America's Cup 2017: Will mind or machine win the day in Bermuda?

Story highlights

  • Race boats to launch in December
  • Team USA skipper says people are key
  • Britain's Ainslie looks to design edge

(CNN)It's one of the most grueling events in world sport -- but what will it take to win the 2017 America's Cup?

The answer is somewhere between cutting-edge technology and good old-fashioned team spirit, according to the sailors, designers and engineers who are hoping to win the 165th edition of yachting's most prestigious event.
    "I think the most important thing is actually going to be team culture -- the team that can hang together and make good decisions together," Nick Holroyd, the design guru for Softbank Team Japan, told CNN's MainSail show.
    America's Cup veteran Dean Barker, who is heading up the first Japanese-flagged challenge since 2000, feels ultimate success will "come down to having the best equipment."
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    In December, the competing nations will launch their final AC50 race boats for next year's competitions in Bermuda.
    Each has worked in near-total secrecy as they develop what they hope will be the technological innovations that make the key difference out on the water.
    The wingsail catamarans will be 50-foot long, weighing 2.4 tons and crewed by six sailors. Their top speeds will be in excess of 45 knots (50 mph), using foiling technology that raises the boats out of the water to reduce drag.
    The approach will differ from team to team. Britain's Land Rover BAR, for example, is using artificial intelligence -- computer wizardry performing tasks that would normally need human intelligence -- to analyze every aspect of boat performance.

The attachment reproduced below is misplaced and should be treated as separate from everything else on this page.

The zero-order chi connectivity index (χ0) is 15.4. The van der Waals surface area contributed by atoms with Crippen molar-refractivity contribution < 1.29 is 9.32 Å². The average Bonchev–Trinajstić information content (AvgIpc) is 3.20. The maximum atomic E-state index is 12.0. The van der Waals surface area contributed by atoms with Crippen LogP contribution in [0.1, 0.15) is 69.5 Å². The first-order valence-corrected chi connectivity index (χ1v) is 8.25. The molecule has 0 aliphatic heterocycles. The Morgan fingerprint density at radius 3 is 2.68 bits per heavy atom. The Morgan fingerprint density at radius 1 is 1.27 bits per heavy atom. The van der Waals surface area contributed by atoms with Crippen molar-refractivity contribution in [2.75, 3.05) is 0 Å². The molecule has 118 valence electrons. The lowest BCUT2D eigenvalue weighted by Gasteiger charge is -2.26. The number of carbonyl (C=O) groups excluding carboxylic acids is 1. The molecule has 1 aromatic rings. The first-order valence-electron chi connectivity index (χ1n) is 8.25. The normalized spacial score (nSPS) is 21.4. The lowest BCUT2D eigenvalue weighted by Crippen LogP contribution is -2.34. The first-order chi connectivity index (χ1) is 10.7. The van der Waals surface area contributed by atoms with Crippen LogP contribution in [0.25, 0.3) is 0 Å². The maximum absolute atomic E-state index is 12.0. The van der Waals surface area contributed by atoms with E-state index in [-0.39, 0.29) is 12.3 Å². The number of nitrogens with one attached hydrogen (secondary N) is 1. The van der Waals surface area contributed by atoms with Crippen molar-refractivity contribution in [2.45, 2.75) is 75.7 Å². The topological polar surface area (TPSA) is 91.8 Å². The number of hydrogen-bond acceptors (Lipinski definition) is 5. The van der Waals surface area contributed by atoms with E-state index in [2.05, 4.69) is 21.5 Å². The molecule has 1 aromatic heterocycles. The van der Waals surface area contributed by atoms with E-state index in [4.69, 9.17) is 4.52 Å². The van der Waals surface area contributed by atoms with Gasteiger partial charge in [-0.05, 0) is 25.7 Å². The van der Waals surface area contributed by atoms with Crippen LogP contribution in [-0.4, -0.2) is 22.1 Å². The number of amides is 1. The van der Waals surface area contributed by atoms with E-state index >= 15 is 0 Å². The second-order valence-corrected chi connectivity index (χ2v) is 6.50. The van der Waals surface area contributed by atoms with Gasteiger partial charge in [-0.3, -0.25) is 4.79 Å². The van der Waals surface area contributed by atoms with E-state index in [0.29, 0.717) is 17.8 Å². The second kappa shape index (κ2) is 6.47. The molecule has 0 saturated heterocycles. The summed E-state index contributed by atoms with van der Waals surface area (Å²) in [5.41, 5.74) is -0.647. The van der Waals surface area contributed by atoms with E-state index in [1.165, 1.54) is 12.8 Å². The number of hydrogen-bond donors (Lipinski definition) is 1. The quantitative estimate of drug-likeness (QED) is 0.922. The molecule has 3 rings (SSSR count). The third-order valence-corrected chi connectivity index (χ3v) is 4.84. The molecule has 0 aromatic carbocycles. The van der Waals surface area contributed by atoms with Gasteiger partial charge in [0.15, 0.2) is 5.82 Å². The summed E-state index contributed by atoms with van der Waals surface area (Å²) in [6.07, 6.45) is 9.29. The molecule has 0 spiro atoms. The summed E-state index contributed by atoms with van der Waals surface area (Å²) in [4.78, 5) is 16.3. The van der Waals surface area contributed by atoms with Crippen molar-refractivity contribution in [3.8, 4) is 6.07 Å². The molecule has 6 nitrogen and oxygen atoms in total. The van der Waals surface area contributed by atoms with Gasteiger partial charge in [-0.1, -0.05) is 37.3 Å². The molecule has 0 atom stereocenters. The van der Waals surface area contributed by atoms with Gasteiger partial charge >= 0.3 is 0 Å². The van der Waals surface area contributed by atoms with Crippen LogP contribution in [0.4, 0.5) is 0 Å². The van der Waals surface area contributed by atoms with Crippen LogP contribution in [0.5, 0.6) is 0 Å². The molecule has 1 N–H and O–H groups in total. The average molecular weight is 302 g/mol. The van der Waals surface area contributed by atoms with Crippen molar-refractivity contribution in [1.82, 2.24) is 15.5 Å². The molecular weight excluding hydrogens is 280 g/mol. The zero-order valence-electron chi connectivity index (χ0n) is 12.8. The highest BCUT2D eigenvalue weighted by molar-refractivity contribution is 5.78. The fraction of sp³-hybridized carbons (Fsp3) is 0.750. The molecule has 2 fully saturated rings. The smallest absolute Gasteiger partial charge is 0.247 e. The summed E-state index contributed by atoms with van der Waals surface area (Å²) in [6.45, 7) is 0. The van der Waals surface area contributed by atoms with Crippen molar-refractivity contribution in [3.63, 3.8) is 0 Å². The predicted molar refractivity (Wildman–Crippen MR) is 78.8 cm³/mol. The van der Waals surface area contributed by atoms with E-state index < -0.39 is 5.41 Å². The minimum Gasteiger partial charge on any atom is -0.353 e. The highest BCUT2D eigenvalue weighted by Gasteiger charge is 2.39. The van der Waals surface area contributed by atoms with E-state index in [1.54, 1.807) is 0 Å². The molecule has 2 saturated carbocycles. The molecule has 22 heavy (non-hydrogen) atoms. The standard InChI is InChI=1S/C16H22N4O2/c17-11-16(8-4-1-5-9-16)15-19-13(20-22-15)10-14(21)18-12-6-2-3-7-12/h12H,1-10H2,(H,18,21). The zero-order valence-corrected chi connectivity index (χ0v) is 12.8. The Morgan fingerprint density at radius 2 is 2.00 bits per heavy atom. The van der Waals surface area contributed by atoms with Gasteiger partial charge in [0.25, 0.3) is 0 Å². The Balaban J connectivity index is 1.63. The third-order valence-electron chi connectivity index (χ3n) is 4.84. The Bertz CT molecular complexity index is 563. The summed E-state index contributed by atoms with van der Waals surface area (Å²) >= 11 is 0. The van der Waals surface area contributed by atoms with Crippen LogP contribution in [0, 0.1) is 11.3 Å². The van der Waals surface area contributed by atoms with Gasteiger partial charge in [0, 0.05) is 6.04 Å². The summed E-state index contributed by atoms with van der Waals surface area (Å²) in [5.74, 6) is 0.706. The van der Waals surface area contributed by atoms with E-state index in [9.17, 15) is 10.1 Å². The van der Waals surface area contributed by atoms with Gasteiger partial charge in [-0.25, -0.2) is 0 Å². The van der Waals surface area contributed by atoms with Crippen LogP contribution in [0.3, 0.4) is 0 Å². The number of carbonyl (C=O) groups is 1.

Led by multiple Olympic champion Ben Ainslie, BAR heads the 2015-16 America's Cup Match Racing Series standings following last weekend's penultimate leg in Toulon.
    But will machine or mind turn out to be the factor that wins the day in June?
    Technological innovation is not all there is to it, says Jimmy Spithill, skipper of defending champion Oracle Team USA, who thinks lifting the trophy "will come down to the people and, ultimately, the better team."
    Spithill and his crew have been undergoing a punishing training regime which pushes them to their physical limits, helping them to make split-second decisions in exhausting race situations.
    Ainslie, seeking to win the cup for Britain for the first time, says each boat's daggerboard -- a blade-like element that reduces leeway, the sideways effect of the wind on the boat's course -- will prove "the biggest differentiator in the performances."
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    "When you look at Bermuda, it is a very difficult venue to design for because the conditions are so variable," he tells MainSail.
    Even in a three or four-hour racing window throughout the day, the conditions could change markedly.
    "You won't be able to change that daggerboard once you're out there on the water and racing, so it's being able to be competitive in a range of conditions -- you might find at the beginning of one day a certain team is performing well and as the conditions change another might be more dominant," Ainslie adds.
    "It will be the toughest challenge for all of the teams and all the design teams, getting the daggerboard design right."
    Engineer Mauricio Munoz, one of the brains behind Land Rover BAR's use of artificial intelligence, feels those responsible for masterminding every last detail of the final boat will turn out to be the kingmakers.
    "From the technical perspective I think it's definitely the design efforts, making sure the sailors are well acquainted with the pros and cons of the technology that they fit to the boat," Munoz says.
    "So basically an understanding of what the performance profile is of the boat... and feeding this technical information back to the sailors and understanding what it is that actually makes the boat go faster from a design perspective, and having the sailors really have trust in that particular result.
    "That's what's going to bring the cup home."
    And in less than a year from now, we'll know who was right -- and why.